When the trial court asked defendant whether he admitted ordenied being in willful violation of the terms and conditions of probation, defendant said, “Yes, I affirm that.” A probation officer then presented a summary of defendant's violations, and the trial court found defendant's violations to have been willful. After revoking defendant's probation, the trial court activated defendant's two consecutive suspended sentences.
    Defendant appeals.

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    Defendant's sole argument on appeal is whether the trial court erred by requiring him to proceed pro se without properly determining whether his waiver of the right to counsel was knowing, intelligent and voluntary. He argues the trial court failed to comply with the requirements of N.C. Gen. Stat. § 15A-1242, before requiring him to proceed pro se. We agree.
    “[T]he right to assistance of counsel may only be waived where the defendant's election to proceed pro se is 'clearly and unequivocally' expressed and the trial court makes a thorough inquiry as to whether the defendant's waiver was knowing, intelligent and voluntary.” State v. Evans, 153 N.C. App. 313, 315, 569 S.E.2d 673, 675 (2002). “This mandated inquiry is satisfied only where the trial court fulfills the requirements of N.C. Gen. Stat. § 15A-1242.” Id. Before permitting a defendant to proceed in the trial of his case without the assistance of counsel, a trial court must make a thorough inquiry and be satisfied that the defendant:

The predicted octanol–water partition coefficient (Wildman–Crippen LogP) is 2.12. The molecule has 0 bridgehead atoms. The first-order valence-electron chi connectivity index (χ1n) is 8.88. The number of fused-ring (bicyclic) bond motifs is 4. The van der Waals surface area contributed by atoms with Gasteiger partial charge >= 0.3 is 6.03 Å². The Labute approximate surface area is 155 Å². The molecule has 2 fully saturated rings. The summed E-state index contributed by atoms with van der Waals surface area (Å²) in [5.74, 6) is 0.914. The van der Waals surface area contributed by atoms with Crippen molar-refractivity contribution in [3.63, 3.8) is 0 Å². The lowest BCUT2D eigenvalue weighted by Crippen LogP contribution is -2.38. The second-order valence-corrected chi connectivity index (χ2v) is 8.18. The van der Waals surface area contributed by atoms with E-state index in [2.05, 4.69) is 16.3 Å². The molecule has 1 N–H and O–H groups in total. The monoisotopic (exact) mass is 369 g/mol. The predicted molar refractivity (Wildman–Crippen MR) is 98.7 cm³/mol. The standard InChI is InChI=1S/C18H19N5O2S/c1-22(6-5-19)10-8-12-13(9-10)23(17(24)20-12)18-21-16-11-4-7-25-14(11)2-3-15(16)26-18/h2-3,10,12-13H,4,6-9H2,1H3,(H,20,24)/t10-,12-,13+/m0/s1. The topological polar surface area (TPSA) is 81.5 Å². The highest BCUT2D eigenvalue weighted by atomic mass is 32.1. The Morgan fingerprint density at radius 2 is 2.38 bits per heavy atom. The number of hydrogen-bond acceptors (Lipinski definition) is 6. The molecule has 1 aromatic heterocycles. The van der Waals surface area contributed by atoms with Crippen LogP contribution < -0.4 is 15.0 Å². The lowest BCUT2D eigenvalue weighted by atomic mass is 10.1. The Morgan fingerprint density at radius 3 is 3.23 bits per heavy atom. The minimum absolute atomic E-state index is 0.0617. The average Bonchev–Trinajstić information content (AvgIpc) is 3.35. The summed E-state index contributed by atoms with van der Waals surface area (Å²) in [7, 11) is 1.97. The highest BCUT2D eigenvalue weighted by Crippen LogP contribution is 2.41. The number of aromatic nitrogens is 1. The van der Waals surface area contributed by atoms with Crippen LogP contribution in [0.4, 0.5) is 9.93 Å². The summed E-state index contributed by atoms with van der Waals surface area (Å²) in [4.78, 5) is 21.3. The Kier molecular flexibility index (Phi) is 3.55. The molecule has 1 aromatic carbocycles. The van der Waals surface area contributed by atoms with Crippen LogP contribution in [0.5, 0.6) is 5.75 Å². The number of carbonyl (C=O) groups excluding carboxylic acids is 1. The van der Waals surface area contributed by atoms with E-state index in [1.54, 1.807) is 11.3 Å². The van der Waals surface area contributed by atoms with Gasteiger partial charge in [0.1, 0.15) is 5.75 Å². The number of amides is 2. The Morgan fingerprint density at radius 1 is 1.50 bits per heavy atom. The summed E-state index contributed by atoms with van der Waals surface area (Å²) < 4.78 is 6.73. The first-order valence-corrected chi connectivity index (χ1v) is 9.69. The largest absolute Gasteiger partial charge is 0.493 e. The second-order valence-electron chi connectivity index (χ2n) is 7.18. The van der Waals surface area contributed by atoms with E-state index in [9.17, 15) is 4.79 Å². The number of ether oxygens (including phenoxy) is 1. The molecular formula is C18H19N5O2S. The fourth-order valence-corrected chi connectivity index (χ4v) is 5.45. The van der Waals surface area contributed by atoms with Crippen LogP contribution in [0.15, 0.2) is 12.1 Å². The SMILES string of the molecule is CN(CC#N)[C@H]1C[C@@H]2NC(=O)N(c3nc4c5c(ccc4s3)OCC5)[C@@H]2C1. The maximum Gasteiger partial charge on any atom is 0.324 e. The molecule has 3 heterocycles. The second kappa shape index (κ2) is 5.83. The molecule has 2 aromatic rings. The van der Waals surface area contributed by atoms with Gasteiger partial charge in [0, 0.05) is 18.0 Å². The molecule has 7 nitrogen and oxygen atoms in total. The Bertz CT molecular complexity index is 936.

(1)    Has been clearly advised of his right to the assistance of counsel, including hisright to the assignment of counsel when he is so entitled;
        
        (2)    Understands and appreciates the consequences of this decision; and
        
        (3)    Comprehends the nature of the charges and proceedings and the range of permissible punishments.

N.C.G.S. § 15A-1242 (2003).
    Assuming arguendo that the trial court did inquire properly prior to defendant's signing of the waiver of assigned counsel on 12 May 2003, the trial court nevertheless failed to inquire as to whether defendant understood and appreciated the consequences of proceeding pro se at the probation revocation hearing on 27 May 2003. See N.C.G.S. § 15A-1242 (2) (2003). From the record before this Court, it appears the trial court did not specifically recall either addressing defendant on 12 May 2003 or warning him that failure to hire and pay an attorney could result in defendant “representing himself on that day.” Defendant denied having heard such a warning.
    At no time during the probation revocation hearing did the trial court determine whether defendant comprehended the nature of the charges and proceedings and the range of permissible punishments which he faced before directing defendant to proceed pro se. See N.C.G.S. § 15A-1242 (3) (2003). By omitting the second and third inquiries required by the statute, the trial court failed to determine whether defendant's waiver of his right to counsel was knowing, intelligent and voluntary. The judgments are therefore reversed, and the trial court shall first determine on remandwhether defendant is entitled to the assistance of counsel.
    Reversed and remanded.
    Judges ELMORE and GEER concur.
    Report per Rule 30(e).